Having read both Pemberley and An Unequal Marriage, the sequel and the sequel to the sequel, I think I can show, by concentrating upon the former with only an occasional sidelong glance at the latter, how they complicate the notion of prejudice initially advanced in Pride and Prejudice. Here, then, is a brief account of Tennant's Pemberley: a year has passed since the wedding of Elizabeth Bennet and Fitzwilliam Darcy, and their first Christmas together approaches. As happy as she has been, living in delicious seclusion with Darcy and his sister Georgiana at the Pemberley of the title, Elizabeth is aware that the time has come to invite her mother and sister Jane to visit--especially since Mr. Bennet has died during the previous year and the Collinses have taken over Longbourn through the entail. What begins as a small but manageable family Christmas party (although any party that includes a loose cannon like Mrs. Bennet will be a dicey matter indeed) soon expands out of all proportion. The gathering eventuall y includes most of the characters from Pride and Prejudice--not only Kitty and Mary Bennet but also Lydia and her unflappable, sponging husband Wickham, not only the congenial aunt and uncle Gardiner but also Bingley's nasty unmarried sister Caroline, still smarting from having lost Darcy, whom she had assumed her future mate, to so unworthy a rival as Elizabeth. And then, of course, there is Lady Catherine de Bourgh, as affable and accommodating as ever, who had demanded an invitation for herself and her cowed and beaten-down daughter. The faux pas, the insults, the wounded feelings of a Christmas dinner table that seats Mrs. Bennet and Lady Catherine, Darcy and Wickham, Elizabeth and Caroline Bingley within a few feet of each other generate comic delights of an order not too far below Austen's own wicked brilliance.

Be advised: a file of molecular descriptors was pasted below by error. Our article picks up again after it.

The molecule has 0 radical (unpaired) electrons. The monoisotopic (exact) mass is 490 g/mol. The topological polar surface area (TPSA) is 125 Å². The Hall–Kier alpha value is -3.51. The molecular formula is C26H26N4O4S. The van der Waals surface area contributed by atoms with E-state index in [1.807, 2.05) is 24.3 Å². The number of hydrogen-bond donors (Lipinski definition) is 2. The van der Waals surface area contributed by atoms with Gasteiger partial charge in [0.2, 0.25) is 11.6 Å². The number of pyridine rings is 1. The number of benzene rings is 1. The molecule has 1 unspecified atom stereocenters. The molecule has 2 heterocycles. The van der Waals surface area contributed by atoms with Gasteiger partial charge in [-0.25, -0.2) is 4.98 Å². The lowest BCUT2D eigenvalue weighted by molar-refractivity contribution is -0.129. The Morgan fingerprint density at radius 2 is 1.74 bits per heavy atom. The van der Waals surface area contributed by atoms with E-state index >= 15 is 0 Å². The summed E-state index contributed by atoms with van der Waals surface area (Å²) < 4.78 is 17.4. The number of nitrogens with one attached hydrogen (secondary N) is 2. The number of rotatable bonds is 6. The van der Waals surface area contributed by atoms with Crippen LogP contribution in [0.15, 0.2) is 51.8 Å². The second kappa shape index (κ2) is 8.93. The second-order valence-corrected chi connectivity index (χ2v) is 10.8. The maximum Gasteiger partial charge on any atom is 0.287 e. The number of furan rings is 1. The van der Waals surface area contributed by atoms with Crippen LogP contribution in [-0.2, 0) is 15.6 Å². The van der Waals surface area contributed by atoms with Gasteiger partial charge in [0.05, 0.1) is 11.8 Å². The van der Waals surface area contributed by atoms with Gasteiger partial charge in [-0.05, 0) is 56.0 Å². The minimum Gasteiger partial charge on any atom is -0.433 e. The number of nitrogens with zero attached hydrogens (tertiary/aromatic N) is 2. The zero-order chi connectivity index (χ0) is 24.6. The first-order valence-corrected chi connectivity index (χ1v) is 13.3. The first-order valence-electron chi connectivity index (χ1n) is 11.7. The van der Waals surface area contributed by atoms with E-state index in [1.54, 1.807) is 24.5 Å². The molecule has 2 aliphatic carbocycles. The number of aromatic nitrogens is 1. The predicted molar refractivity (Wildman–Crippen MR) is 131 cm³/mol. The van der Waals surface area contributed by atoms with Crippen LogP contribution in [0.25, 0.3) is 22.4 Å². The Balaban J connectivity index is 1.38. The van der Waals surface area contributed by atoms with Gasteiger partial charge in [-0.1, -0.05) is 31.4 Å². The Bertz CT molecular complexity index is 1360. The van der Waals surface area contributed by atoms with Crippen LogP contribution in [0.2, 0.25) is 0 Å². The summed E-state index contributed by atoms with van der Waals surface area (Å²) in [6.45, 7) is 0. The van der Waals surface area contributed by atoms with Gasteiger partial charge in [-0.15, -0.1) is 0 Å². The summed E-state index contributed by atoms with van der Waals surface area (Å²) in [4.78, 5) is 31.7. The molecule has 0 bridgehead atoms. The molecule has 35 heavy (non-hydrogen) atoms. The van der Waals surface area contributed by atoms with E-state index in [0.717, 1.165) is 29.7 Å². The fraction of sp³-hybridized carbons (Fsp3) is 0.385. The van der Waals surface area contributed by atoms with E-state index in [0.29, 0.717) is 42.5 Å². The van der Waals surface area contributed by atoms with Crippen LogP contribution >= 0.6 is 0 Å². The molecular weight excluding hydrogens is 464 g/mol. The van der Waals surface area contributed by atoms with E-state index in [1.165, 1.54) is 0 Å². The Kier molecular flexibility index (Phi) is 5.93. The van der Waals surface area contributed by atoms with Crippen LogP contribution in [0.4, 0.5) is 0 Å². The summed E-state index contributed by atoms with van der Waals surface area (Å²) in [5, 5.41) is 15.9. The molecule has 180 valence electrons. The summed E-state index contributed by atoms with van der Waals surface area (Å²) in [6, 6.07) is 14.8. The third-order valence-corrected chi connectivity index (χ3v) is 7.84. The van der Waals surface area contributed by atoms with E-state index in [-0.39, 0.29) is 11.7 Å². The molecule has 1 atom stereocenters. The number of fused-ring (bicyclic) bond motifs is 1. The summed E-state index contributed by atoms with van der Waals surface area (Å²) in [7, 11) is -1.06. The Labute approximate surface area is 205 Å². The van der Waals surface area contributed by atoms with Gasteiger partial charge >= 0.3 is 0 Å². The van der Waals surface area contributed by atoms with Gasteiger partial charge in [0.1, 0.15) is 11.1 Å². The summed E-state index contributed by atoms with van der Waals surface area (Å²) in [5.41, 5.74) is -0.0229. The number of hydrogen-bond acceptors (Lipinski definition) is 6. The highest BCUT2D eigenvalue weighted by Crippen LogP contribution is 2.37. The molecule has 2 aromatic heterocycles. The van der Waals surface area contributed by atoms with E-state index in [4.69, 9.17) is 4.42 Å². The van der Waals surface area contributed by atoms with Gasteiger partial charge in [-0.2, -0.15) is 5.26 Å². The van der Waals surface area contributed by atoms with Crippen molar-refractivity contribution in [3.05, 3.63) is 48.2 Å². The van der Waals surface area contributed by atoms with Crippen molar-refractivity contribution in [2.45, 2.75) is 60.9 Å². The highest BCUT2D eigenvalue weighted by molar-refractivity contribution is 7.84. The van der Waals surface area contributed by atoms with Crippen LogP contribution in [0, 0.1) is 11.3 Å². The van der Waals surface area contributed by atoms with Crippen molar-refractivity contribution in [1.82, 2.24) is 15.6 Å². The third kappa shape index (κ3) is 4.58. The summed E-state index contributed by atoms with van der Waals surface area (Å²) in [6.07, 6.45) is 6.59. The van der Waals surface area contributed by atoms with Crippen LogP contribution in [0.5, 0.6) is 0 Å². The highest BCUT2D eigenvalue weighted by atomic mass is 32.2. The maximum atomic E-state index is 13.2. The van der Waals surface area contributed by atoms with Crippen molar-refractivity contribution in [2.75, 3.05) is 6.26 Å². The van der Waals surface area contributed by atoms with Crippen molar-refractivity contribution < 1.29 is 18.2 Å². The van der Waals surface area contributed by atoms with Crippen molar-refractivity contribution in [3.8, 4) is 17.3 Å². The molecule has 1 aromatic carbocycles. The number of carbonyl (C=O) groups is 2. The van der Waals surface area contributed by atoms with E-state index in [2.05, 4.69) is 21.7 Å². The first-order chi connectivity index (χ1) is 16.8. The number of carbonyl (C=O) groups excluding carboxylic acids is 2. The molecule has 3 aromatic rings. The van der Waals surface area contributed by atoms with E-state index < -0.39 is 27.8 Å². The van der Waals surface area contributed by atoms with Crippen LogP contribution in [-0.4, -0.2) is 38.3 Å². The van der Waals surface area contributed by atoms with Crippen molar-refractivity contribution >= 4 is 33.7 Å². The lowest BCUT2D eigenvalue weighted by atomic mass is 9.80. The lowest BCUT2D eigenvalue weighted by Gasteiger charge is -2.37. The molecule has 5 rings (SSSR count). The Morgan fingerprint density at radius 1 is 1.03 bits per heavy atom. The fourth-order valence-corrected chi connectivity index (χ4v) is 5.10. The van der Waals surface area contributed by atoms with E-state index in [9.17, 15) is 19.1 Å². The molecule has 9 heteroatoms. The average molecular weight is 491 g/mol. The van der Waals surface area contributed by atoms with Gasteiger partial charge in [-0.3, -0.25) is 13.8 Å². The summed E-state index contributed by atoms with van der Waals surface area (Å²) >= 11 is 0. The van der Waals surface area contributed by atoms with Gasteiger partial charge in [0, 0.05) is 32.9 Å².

If the famous opening proclamation of a "universally acknowledged truth" projects the narrative structure of Pride and Prejudice, the opening generalization of Pemberley serves a similar and echoing projective function for that novel. "It is a truth universally acknowledged," the opening sentence reads, "that a married man in possession of a good fortune must be in want of a son and heir" (p. 3). Elizabeth's old friend Charlotte Lucas, now Mrs. Collins, is expecting a child in the coming summer; the Bingleys have a four-year old daughter Emily, upon whom Elizabeth dotes, and Jane is expecting another child, a son at that, whom she actually delivers during the Christmas at Pemberley; and the Wickhams have four children all under four years of age. Tennant never quite explains how such a riot of breeding would have been possible in just the single year's time since the close of Pride and Prejudice, but never mind. The point is that all around her, Elizabeth sees children, children, children, and she cannot conc eive the male heir that Darcy and Pemberley surely require. Indeed, one of the Christmas guests not as yet mentioned is Thomas Roper, a distant cousin of Darcy's, invited upon Lady Catherine's insistence, who stands to inherit all of Darcy's wealth and estates through entail should he, like Mr. Bennet before him with respect to his family of five daughters, take leave of the world without male issue--and Roper does indeed prance over the grounds and through the halls of Pemberley as if they were already his. While initially distanced by the various oil-and-water mixtures at the Christmas gathering, as the novel progresses, Elizabeth and Darcy clash mostly over the fraught issue of children: first Darcy cancels, without consultation or …